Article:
Paying for Pet Emergencies: The importance of a financial plan for your dog
Getting a new dog is one of the most exciting and scariest things you’ll likely ever do (aside from having a child, or buying a house). That feeling that this little (or big) bundle of fluff is dependent on you for everything, their life quite literally in your hands. We all want our dogs to be happy, to run around, to play games, and to have fun. But have you ever thought about what would happen to your dog if he or she got hurt or became sick? Would you be in a financial position to cover the cost of vet care, or would you have to settle for less than ideal treatment, euthanasia or rehoming if the vet costs were beyond your means? It’s a horrid thought, but you need to plan ahead for those “what if” moments. Better be safe than sorry as the expression goes.
Here are some suggestions for financial planning for your dog and any pet emergencies that might arise.
If you don’t like the idea of buying into a pet insurance policy, then one option, provided that you are disciplined, is to save money on a regular basis. This could be money put into a savings account, or money used to purchase Premium Bonds with the post office or something similar, where your money is protected. You will need to have access to your money should you need it in an emergency, and have sufficient money stored away to cover those vet bills, bearing in mind that a bill for a broken leg could run into thousands, and escalate quickly.
Another option if you are insurance policy adverse, is to take out a credit card that is only to be used for your pet. That way you have access to funds should you need them, but aren’t paying out on something that (all being well) you might not use. Another option would be to set up a pre-paid credit card or to make your regular payments on to the credit card, so that you have access to a bigger fund if need arises. Again, you will need to make sure that you have sufficient funds available on your card for vet fees, and can pay it off again if it is ever needed.
Alongside your savings or credit card option, you might want to set up some kind of pet plan with your veterinary practice. This is not an insurance policy, but it can reduce your vet expenses. It usually includes an annual check up, monthly worming and flea medications, and discounts when using their general veterinary services. It can be as low as £5 a month, but the discount can add up if you have an emergency or have more than one pet. It often includes nail trims, anal gland clearing, and other routine visits. The cost is normally reduced with each extra pet added to the plan.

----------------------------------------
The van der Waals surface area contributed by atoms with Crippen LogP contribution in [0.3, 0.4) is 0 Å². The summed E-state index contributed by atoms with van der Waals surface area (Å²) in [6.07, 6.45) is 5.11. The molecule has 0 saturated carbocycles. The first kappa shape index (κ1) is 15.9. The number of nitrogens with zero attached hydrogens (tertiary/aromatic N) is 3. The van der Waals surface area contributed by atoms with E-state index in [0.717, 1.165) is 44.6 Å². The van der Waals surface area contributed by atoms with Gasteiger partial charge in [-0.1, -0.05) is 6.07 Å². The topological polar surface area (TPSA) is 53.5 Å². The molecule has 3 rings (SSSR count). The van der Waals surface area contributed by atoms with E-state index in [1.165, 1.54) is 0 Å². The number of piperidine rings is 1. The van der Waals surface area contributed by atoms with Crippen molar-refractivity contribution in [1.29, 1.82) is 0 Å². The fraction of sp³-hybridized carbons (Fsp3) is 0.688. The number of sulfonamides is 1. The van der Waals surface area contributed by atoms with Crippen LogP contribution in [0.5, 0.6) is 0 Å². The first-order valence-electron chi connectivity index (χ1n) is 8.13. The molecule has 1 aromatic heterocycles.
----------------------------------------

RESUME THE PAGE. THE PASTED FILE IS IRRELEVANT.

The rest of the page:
This is by far the most common option, and will certainly reduce the stress levels in an emergency situation, knowing that your pet’s care will be covered. Pet insurance is readily available in the UK, from your local supermarket, your post office, your bank, or from the internet. Sometimes it can be included alongside other insurance policies, with a discount if you already insure your car, house, or contents. These plans can be as little as £5 per month and can include a waiver fee, so that you only pay a set amount before the insurance kicks in. Be sure to read the small print on any policy, and look for discounts if you have more than one pet.
If like me, you find yourself taking lots of photos and videos of your pets, then you could upload these to sites like Shutterstock and YouTube and receive royalties when people watch your videos or download your photos. You can also register your pet as a model of actor for film and television and they will be paid for any ‘work’ they do. You probably aren’t going to earn a lot of money this way, but it is on the whole, passive income, and these royalties can be added to your savings account or pre-paid credit card to help top up your funds, or to cover the cost of hereditary or age related conditions which might not be covered by your insurance policy.
Whatever you decide to do when planning ahead for pet emergencies, just have a plan, or a combination of plans. Don’t be kicking yourself in that emergency situation and wishing that you could have done more.
Written by Guest Post